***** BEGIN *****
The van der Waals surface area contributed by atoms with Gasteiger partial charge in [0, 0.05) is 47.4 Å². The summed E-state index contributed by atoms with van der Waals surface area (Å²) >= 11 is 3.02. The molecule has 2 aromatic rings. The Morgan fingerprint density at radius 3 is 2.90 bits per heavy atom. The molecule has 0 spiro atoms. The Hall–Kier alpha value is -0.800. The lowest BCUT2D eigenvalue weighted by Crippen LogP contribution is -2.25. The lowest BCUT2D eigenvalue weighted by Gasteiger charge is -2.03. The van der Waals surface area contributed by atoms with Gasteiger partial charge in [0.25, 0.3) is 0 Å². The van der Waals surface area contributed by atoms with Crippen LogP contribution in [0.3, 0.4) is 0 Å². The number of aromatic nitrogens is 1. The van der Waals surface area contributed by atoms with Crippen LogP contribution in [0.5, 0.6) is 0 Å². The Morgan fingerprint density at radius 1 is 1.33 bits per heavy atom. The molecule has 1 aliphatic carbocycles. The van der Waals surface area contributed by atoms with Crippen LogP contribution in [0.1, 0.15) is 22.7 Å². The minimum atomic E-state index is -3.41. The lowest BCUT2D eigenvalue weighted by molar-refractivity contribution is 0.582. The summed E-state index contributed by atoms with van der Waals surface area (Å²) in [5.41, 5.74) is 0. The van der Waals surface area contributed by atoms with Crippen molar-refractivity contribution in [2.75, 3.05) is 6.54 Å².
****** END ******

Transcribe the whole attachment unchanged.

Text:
The van der Waals surface area contributed by atoms with Gasteiger partial charge in [0, 0.05) is 47.4 Å². The summed E-state index contributed by atoms with van der Waals surface area (Å²) >= 11 is 3.02. The molecule has 2 aromatic rings. The Morgan fingerprint density at radius 3 is 2.90 bits per heavy atom. The molecule has 0 spiro atoms. The Hall–Kier alpha value is -0.800. The lowest BCUT2D eigenvalue weighted by Crippen LogP contribution is -2.25. The lowest BCUT2D eigenvalue weighted by Gasteiger charge is -2.03. The van der Waals surface area contributed by atoms with Gasteiger partial charge in [0.25, 0.3) is 0 Å². The van der Waals surface area contributed by atoms with Crippen LogP contribution in [0.3, 0.4) is 0 Å². The number of aromatic nitrogens is 1. The van der Waals surface area contributed by atoms with Crippen LogP contribution in [0.5, 0.6) is 0 Å². The Morgan fingerprint density at radius 1 is 1.33 bits per heavy atom. The molecule has 1 aliphatic carbocycles. The van der Waals surface area contributed by atoms with Crippen LogP contribution in [0.1, 0.15) is 22.7 Å². The minimum atomic E-state index is -3.41. The lowest BCUT2D eigenvalue weighted by molar-refractivity contribution is 0.582. The summed E-state index contributed by atoms with van der Waals surface area (Å²) in [5.41, 5.74) is 0. The van der Waals surface area contributed by atoms with Crippen molar-refractivity contribution in [2.75, 3.05) is 6.54 Å².